Posted on by Insider Threatin
The single most important aspect of developing a successful insider threat program (InTP) framework is a clear vision. Therefore, it is imperative that you define your vision in a concept of operations document or charter.
Hi, this is Jason W. Clark, Ph.D, an insider threat researcher with the CERT Insider Threat Center. In this blog post, I will briefly describe and define an InTP framework document.
A framework document must clearly articulate the InTP mission and scope, including the following:
It is crucial that this framework document clearly describes where the InTP will reside in the organization. Furthermore, there must be management buy-in and the hierarchy, functions, and operations must be well-established before implementation.
One of the primary reasons that InTPs fail is due to weak or missing relationships between the InTP and other parts of the organization (both internal and external). Additionally, all roles, responsibilities, and authority of the various components and stakeholders must be dispersed according to the mission and objectives of the InTP prior to implementation.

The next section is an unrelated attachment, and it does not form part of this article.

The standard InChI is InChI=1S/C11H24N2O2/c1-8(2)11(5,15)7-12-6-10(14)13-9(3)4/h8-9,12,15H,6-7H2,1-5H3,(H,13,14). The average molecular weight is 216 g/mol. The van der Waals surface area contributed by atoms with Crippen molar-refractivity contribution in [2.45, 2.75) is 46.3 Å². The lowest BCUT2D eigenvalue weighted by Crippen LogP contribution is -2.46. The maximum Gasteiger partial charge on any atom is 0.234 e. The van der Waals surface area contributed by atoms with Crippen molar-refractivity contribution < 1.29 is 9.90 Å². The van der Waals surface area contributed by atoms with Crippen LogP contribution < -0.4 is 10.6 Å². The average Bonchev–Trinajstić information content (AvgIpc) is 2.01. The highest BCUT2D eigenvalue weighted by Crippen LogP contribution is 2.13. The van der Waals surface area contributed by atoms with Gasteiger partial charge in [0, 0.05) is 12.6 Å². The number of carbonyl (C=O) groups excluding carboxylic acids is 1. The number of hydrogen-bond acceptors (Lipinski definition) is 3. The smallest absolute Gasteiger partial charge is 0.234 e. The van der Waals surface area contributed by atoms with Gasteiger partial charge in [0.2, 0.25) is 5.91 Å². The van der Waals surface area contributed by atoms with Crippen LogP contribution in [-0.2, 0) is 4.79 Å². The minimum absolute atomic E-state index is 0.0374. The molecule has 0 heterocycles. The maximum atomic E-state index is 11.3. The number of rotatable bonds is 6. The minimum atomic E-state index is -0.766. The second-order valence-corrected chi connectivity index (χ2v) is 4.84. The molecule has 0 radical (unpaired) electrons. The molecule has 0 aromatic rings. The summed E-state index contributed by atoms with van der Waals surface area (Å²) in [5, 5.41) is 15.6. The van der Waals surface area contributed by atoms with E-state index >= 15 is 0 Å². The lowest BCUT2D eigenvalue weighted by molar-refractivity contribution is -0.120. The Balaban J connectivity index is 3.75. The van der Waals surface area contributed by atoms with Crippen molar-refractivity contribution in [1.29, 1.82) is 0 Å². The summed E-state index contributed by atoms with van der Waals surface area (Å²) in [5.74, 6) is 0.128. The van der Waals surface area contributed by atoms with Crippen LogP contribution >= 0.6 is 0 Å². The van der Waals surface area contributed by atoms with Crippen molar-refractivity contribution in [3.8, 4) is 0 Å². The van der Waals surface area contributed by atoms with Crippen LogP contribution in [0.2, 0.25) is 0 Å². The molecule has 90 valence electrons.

The graphic on the right shows the elements of an effective InTP and how the four areas are interconnected.
One common theme in mature InTPs we've encountered is consistency. This theme is especially relevant when determining priorities, severity, and escalation criteria.
There are various ways to structure an InTP, so it is imperative that an organization determine what works best for its environment and culture. Lastly, remember that an InTP mission must support the organization's goals and objectives.
We want to hear your feedback on this topic. If you have questions or want to share experiences you've had with your InTP, contact us.
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